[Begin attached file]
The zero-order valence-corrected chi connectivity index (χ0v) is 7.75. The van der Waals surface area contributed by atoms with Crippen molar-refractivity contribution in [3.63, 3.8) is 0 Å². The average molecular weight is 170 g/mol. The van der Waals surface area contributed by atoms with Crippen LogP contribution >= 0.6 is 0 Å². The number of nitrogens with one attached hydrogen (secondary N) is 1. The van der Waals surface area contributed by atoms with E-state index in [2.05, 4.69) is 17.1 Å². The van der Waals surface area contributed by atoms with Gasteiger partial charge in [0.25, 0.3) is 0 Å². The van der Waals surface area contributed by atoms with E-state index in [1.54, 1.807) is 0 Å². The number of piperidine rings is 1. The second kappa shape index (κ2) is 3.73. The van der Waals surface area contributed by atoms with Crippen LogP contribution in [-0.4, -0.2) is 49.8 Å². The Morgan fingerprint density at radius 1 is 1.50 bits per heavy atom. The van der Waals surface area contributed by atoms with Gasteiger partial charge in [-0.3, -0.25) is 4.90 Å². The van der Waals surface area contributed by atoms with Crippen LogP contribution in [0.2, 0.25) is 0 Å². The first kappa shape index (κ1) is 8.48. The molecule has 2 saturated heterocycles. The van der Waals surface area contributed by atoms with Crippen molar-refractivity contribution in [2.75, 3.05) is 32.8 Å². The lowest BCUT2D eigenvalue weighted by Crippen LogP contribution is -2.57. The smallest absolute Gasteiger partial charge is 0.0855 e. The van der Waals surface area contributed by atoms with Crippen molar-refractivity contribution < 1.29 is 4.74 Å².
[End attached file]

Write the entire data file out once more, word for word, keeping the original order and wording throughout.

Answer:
The zero-order valence-corrected chi connectivity index (χ0v) is 7.75. The van der Waals surface area contributed by atoms with Crippen molar-refractivity contribution in [3.63, 3.8) is 0 Å². The average molecular weight is 170 g/mol. The van der Waals surface area contributed by atoms with Crippen LogP contribution >= 0.6 is 0 Å². The number of nitrogens with one attached hydrogen (secondary N) is 1. The van der Waals surface area contributed by atoms with E-state index in [2.05, 4.69) is 17.1 Å². The van der Waals surface area contributed by atoms with Gasteiger partial charge in [0.25, 0.3) is 0 Å². The van der Waals surface area contributed by atoms with E-state index in [1.54, 1.807) is 0 Å². The number of piperidine rings is 1. The second kappa shape index (κ2) is 3.73. The van der Waals surface area contributed by atoms with Crippen LogP contribution in [-0.4, -0.2) is 49.8 Å². The Morgan fingerprint density at radius 1 is 1.50 bits per heavy atom. The van der Waals surface area contributed by atoms with Gasteiger partial charge in [-0.3, -0.25) is 4.90 Å². The van der Waals surface area contributed by atoms with Crippen LogP contribution in [0.2, 0.25) is 0 Å². The first kappa shape index (κ1) is 8.48. The molecule has 2 saturated heterocycles. The van der Waals surface area contributed by atoms with Crippen molar-refractivity contribution in [2.75, 3.05) is 32.8 Å². The lowest BCUT2D eigenvalue weighted by Crippen LogP contribution is -2.57. The smallest absolute Gasteiger partial charge is 0.0855 e. The van der Waals surface area contributed by atoms with Crippen molar-refractivity contribution < 1.29 is 4.74 Å².